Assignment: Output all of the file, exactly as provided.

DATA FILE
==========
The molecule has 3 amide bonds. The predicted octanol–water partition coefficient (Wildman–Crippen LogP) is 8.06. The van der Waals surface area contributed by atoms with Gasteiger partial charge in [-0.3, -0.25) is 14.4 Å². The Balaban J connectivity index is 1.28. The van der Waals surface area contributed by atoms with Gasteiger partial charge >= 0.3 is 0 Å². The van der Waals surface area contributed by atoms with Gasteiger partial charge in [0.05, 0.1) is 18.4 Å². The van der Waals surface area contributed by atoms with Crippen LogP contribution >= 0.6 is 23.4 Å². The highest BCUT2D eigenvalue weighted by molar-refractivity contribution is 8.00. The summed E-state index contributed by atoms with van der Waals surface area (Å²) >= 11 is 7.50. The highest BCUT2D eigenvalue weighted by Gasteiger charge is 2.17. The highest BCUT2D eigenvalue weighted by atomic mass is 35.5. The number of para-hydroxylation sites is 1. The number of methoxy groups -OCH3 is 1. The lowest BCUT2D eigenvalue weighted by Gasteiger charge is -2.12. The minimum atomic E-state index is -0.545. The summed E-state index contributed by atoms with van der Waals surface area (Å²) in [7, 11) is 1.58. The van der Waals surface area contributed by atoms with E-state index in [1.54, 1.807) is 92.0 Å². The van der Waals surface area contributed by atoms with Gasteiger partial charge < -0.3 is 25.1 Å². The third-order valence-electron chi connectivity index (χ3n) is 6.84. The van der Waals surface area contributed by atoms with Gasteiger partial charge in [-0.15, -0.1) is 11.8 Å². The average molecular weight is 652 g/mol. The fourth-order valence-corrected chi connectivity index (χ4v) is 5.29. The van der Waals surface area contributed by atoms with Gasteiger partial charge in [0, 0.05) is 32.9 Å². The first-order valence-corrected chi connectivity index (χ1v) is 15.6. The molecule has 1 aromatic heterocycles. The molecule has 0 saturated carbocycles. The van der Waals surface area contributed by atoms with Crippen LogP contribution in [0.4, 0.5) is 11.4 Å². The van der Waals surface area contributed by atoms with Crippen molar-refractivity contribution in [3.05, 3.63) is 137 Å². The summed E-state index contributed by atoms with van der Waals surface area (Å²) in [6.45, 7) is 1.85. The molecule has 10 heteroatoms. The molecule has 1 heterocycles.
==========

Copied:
The molecule has 3 amide bonds. The predicted octanol–water partition coefficient (Wildman–Crippen LogP) is 8.06. The van der Waals surface area contributed by atoms with Gasteiger partial charge in [-0.3, -0.25) is 14.4 Å². The Balaban J connectivity index is 1.28. The van der Waals surface area contributed by atoms with Gasteiger partial charge >= 0.3 is 0 Å². The van der Waals surface area contributed by atoms with Gasteiger partial charge in [0.05, 0.1) is 18.4 Å². The van der Waals surface area contributed by atoms with Crippen LogP contribution >= 0.6 is 23.4 Å². The highest BCUT2D eigenvalue weighted by molar-refractivity contribution is 8.00. The summed E-state index contributed by atoms with van der Waals surface area (Å²) >= 11 is 7.50. The highest BCUT2D eigenvalue weighted by Gasteiger charge is 2.17. The highest BCUT2D eigenvalue weighted by atomic mass is 35.5. The number of para-hydroxylation sites is 1. The number of methoxy groups -OCH3 is 1. The lowest BCUT2D eigenvalue weighted by Gasteiger charge is -2.12. The minimum atomic E-state index is -0.545. The summed E-state index contributed by atoms with van der Waals surface area (Å²) in [7, 11) is 1.58. The van der Waals surface area contributed by atoms with E-state index in [1.54, 1.807) is 92.0 Å². The van der Waals surface area contributed by atoms with Gasteiger partial charge < -0.3 is 25.1 Å². The third-order valence-electron chi connectivity index (χ3n) is 6.84. The van der Waals surface area contributed by atoms with Gasteiger partial charge in [-0.15, -0.1) is 11.8 Å². The average molecular weight is 652 g/mol. The fourth-order valence-corrected chi connectivity index (χ4v) is 5.29. The van der Waals surface area contributed by atoms with Gasteiger partial charge in [0, 0.05) is 32.9 Å². The first-order valence-corrected chi connectivity index (χ1v) is 15.6. The molecule has 1 aromatic heterocycles. The molecule has 0 saturated carbocycles. The van der Waals surface area contributed by atoms with Crippen LogP contribution in [0.4, 0.5) is 11.4 Å². The van der Waals surface area contributed by atoms with Crippen molar-refractivity contribution in [3.05, 3.63) is 137 Å². The summed E-state index contributed by atoms with van der Waals surface area (Å²) in [6.45, 7) is 1.85. The molecule has 10 heteroatoms. The molecule has 1 heterocycles.